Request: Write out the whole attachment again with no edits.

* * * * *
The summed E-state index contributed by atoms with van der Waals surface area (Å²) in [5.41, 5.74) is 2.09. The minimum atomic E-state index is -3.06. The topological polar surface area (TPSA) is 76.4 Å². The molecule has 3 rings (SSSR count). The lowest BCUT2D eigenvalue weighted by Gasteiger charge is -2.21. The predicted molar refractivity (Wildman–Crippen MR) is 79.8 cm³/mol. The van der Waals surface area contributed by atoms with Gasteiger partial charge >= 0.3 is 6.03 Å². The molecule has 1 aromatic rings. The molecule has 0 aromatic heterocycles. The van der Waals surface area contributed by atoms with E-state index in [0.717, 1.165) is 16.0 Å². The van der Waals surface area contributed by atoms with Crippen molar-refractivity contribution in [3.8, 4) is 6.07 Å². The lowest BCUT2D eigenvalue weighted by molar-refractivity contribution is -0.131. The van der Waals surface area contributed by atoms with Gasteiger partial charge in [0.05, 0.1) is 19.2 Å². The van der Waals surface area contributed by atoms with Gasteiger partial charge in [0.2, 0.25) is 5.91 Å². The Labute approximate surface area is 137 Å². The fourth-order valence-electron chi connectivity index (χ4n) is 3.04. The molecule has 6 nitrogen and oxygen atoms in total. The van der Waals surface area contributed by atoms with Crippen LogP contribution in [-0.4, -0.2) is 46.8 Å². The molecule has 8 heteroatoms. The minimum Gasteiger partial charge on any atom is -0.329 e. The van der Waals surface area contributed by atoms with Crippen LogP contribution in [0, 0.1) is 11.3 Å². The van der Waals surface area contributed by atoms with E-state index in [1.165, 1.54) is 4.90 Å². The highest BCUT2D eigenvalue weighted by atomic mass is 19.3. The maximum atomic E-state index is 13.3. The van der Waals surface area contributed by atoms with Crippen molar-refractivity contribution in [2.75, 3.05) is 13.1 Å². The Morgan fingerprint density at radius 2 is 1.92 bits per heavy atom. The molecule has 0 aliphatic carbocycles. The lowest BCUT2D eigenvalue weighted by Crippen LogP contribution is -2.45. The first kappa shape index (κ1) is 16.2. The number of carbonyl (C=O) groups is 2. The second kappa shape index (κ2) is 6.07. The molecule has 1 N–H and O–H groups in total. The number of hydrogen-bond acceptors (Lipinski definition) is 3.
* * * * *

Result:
The summed E-state index contributed by atoms with van der Waals surface area (Å²) in [5.41, 5.74) is 2.09. The minimum atomic E-state index is -3.06. The topological polar surface area (TPSA) is 76.4 Å². The molecule has 3 rings (SSSR count). The lowest BCUT2D eigenvalue weighted by Gasteiger charge is -2.21. The predicted molar refractivity (Wildman–Crippen MR) is 79.8 cm³/mol. The van der Waals surface area contributed by atoms with Gasteiger partial charge >= 0.3 is 6.03 Å². The molecule has 1 aromatic rings. The molecule has 0 aromatic heterocycles. The van der Waals surface area contributed by atoms with E-state index in [0.717, 1.165) is 16.0 Å². The van der Waals surface area contributed by atoms with Crippen molar-refractivity contribution in [3.8, 4) is 6.07 Å². The lowest BCUT2D eigenvalue weighted by molar-refractivity contribution is -0.131. The van der Waals surface area contributed by atoms with Gasteiger partial charge in [0.05, 0.1) is 19.2 Å². The van der Waals surface area contributed by atoms with Gasteiger partial charge in [0.2, 0.25) is 5.91 Å². The Labute approximate surface area is 137 Å². The fourth-order valence-electron chi connectivity index (χ4n) is 3.04. The molecule has 6 nitrogen and oxygen atoms in total. The van der Waals surface area contributed by atoms with Crippen LogP contribution in [-0.4, -0.2) is 46.8 Å². The molecule has 8 heteroatoms. The minimum Gasteiger partial charge on any atom is -0.329 e. The van der Waals surface area contributed by atoms with Crippen LogP contribution in [0, 0.1) is 11.3 Å². The van der Waals surface area contributed by atoms with E-state index in [1.165, 1.54) is 4.90 Å². The highest BCUT2D eigenvalue weighted by atomic mass is 19.3. The maximum atomic E-state index is 13.3. The van der Waals surface area contributed by atoms with Crippen molar-refractivity contribution in [2.75, 3.05) is 13.1 Å². The Morgan fingerprint density at radius 2 is 1.92 bits per heavy atom. The molecule has 0 aliphatic carbocycles. The lowest BCUT2D eigenvalue weighted by Crippen LogP contribution is -2.45. The first kappa shape index (κ1) is 16.2. The number of carbonyl (C=O) groups is 2. The second kappa shape index (κ2) is 6.07. The molecule has 1 N–H and O–H groups in total. The number of hydrogen-bond acceptors (Lipinski definition) is 3.